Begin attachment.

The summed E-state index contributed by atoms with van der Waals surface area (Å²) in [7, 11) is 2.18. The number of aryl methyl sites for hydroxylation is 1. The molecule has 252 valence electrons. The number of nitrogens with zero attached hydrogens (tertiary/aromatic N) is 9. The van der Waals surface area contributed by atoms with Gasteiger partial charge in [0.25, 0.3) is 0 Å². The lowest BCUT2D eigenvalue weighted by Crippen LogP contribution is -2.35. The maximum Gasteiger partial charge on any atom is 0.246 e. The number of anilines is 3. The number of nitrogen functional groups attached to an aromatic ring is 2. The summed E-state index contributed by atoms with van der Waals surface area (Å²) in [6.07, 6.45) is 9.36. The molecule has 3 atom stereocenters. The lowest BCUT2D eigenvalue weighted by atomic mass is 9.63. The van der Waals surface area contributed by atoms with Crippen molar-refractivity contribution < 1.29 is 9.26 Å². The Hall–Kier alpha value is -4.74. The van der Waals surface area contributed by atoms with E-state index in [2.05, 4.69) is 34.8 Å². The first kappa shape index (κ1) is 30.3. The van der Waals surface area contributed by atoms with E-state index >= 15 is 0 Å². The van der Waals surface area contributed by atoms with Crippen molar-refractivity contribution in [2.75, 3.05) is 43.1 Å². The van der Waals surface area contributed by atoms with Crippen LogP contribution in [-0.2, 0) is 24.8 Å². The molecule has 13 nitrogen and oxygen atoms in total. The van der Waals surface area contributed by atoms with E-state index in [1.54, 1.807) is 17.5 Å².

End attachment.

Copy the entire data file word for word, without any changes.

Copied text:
The summed E-state index contributed by atoms with van der Waals surface area (Å²) in [7, 11) is 2.18. The number of aryl methyl sites for hydroxylation is 1. The molecule has 252 valence electrons. The number of nitrogens with zero attached hydrogens (tertiary/aromatic N) is 9. The van der Waals surface area contributed by atoms with Gasteiger partial charge in [0.25, 0.3) is 0 Å². The lowest BCUT2D eigenvalue weighted by Crippen LogP contribution is -2.35. The maximum Gasteiger partial charge on any atom is 0.246 e. The number of anilines is 3. The number of nitrogen functional groups attached to an aromatic ring is 2. The summed E-state index contributed by atoms with van der Waals surface area (Å²) in [6.07, 6.45) is 9.36. The molecule has 3 atom stereocenters. The lowest BCUT2D eigenvalue weighted by atomic mass is 9.63. The van der Waals surface area contributed by atoms with Crippen molar-refractivity contribution < 1.29 is 9.26 Å². The Hall–Kier alpha value is -4.74. The van der Waals surface area contributed by atoms with E-state index in [2.05, 4.69) is 34.8 Å². The first kappa shape index (κ1) is 30.3. The van der Waals surface area contributed by atoms with E-state index >= 15 is 0 Å². The van der Waals surface area contributed by atoms with Crippen molar-refractivity contribution in [2.75, 3.05) is 43.1 Å². The van der Waals surface area contributed by atoms with Crippen LogP contribution in [-0.2, 0) is 24.8 Å². The molecule has 13 nitrogen and oxygen atoms in total. The van der Waals surface area contributed by atoms with E-state index in [1.54, 1.807) is 17.5 Å².